Seattle-born writer Sophia Al-Maria's first book describes her childhood and young adulthood as the daughter of an American mother and a Bedouin father. Al-Maria's memoir is lovely and disorienting, traditional in its coming-of-age shape, but full of shocks and startling sensations. As Al-Maria journeys from a Seattle childhood to young adulthood in Qatar and Cairo, she tries to establish a fixed identity and to find equilibrium in two worlds. Al-Maria shows us American life from an Arab point of view and lifts the veil from Bedouin life to reveal unexpected freedoms, joys, dangers, and beauty.
Al-Maria is a sure and unsentimental historian of her own life, but she is most interesting when she's not focused on herself. She begins her story with her Bedouin father, Matar, relocated from a nomadic life to a more settled one in Doha, Qatar (see Beyond the Book). As a child...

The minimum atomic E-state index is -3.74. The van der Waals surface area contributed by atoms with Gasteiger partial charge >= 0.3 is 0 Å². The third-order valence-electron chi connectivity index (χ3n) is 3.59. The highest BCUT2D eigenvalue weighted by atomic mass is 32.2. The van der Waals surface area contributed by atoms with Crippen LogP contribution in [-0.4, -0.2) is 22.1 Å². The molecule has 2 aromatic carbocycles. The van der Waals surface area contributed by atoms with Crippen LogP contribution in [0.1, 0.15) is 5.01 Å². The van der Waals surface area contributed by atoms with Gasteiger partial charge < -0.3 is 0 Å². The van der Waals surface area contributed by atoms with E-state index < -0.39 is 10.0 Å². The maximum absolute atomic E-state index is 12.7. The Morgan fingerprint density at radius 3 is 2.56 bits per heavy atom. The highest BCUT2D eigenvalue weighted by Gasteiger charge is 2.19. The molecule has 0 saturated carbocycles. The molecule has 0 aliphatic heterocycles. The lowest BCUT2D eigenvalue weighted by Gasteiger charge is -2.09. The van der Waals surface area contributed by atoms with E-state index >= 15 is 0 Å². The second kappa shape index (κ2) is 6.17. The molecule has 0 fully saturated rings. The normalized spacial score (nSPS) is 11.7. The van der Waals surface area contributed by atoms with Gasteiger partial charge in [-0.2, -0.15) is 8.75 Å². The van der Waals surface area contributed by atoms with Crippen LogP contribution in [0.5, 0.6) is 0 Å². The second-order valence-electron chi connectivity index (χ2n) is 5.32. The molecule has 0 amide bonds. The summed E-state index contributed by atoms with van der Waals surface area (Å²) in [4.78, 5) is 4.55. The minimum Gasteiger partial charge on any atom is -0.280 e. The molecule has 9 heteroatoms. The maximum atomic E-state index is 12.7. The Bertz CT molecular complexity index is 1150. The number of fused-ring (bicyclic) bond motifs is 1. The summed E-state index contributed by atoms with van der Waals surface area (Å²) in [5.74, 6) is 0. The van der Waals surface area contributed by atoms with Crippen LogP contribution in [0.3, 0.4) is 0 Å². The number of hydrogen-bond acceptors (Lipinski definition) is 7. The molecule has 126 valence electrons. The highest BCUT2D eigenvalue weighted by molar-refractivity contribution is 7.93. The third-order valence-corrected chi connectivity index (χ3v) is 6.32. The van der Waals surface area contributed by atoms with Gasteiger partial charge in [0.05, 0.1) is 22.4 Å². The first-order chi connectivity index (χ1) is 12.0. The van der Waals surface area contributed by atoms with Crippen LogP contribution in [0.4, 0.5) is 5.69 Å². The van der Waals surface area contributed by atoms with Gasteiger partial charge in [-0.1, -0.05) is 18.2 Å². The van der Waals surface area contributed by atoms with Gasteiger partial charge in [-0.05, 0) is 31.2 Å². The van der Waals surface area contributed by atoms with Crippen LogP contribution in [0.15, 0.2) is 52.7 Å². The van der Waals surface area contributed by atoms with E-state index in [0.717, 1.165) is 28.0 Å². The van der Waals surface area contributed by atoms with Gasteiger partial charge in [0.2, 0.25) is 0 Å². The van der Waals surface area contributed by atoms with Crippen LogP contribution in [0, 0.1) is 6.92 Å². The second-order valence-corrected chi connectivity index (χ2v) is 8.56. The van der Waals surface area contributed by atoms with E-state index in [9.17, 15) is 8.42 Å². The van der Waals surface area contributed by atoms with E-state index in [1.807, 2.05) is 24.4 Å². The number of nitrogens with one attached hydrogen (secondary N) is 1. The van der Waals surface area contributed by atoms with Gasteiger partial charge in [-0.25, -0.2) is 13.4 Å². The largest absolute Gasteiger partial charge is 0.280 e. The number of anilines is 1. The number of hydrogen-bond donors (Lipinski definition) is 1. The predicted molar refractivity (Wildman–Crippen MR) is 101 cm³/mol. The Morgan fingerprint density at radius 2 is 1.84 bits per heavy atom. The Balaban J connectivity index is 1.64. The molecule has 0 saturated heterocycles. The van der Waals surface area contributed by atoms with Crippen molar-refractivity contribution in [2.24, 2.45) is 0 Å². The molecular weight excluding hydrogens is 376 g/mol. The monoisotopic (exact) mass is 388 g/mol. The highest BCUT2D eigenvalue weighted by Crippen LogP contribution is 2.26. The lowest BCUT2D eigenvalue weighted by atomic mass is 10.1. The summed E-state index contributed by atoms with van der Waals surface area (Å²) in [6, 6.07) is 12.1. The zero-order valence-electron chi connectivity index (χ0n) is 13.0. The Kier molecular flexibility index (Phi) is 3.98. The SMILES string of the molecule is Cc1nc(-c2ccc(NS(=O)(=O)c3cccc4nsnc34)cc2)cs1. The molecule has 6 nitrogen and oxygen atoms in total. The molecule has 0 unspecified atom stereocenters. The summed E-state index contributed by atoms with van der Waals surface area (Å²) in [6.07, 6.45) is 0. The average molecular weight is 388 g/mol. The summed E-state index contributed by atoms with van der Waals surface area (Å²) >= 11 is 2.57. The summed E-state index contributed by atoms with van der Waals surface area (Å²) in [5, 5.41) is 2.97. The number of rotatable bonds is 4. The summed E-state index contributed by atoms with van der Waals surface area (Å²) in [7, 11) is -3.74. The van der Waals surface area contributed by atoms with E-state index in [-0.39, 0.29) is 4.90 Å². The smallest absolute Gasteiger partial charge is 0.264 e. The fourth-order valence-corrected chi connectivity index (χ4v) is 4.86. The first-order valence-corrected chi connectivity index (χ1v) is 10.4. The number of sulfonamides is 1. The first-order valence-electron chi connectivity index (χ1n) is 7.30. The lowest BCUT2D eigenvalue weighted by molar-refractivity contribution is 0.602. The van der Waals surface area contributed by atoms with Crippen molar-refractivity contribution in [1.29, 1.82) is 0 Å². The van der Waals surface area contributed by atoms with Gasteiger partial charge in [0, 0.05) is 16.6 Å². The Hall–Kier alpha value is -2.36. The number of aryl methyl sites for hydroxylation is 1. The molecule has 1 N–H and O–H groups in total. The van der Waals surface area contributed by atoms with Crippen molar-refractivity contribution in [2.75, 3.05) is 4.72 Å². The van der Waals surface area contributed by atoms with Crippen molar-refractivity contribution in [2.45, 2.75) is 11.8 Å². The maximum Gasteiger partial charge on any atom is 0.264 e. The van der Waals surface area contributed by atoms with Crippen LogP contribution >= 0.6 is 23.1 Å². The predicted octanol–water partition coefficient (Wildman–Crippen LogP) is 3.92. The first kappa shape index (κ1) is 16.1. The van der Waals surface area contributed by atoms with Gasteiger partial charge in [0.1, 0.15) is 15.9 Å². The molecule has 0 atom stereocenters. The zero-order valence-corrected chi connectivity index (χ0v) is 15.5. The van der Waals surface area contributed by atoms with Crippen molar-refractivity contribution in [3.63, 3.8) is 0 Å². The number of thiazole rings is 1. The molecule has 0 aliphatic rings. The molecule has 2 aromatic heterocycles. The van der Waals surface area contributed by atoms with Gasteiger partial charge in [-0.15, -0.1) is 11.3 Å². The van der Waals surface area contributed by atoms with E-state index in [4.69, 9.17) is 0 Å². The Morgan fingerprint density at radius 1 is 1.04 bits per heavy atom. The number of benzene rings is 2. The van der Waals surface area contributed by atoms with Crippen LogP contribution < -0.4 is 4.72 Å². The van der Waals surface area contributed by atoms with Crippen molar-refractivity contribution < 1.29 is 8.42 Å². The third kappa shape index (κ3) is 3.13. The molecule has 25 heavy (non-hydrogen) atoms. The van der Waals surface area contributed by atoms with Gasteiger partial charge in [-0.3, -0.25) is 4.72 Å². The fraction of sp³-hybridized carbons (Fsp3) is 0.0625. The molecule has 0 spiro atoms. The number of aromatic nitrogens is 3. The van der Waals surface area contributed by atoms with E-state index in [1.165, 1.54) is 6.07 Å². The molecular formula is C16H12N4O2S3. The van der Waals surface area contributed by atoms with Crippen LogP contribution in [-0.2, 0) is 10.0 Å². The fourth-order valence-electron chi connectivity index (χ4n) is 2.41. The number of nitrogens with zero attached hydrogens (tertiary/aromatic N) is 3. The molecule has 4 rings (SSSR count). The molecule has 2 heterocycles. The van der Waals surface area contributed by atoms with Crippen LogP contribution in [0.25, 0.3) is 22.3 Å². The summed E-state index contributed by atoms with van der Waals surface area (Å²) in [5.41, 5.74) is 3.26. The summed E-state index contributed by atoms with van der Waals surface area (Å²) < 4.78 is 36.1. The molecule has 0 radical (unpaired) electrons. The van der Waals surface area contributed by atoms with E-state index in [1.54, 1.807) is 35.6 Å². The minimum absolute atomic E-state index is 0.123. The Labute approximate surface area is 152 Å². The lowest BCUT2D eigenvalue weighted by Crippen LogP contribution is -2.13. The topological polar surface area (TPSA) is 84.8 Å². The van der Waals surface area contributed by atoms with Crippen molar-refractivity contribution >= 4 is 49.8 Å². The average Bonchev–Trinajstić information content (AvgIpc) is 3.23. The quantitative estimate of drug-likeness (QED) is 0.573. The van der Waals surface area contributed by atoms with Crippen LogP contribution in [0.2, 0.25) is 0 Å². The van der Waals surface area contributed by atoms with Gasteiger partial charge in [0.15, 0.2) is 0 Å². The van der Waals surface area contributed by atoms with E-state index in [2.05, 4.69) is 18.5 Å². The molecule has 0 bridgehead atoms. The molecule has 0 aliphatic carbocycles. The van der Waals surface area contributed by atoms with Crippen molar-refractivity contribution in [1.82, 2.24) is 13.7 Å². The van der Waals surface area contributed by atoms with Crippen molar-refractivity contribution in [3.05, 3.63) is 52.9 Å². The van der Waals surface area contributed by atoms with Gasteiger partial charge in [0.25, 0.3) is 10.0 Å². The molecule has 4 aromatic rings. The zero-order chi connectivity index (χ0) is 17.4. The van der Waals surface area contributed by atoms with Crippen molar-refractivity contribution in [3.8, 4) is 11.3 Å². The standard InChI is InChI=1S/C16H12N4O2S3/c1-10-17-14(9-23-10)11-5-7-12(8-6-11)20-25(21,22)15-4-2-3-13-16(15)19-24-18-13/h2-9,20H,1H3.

Beyond the Book
Bedouin life has been slowly changing from a traditional nomadic existence to a more settled permanent one. Al-Maria's family effectively illustrates this transition.
Al-Maria adjusts to her Bedouin family's ancient way of life precisely at the same time that its members must adjust to modernity. The family had been experiencing what Al-Maria describes as "a long, slow retreat into the concrete domesticity of modern sedentary life." Not all is bad: "Compared with the poverty they were used to on their travels, not having to carry your weight in water was positively luxuriant."
But convenience has a price, paid largely by the women. The style of dress changed, for one thing. Bedouin girls in the family used to wear bright calico dresses without full-body veils....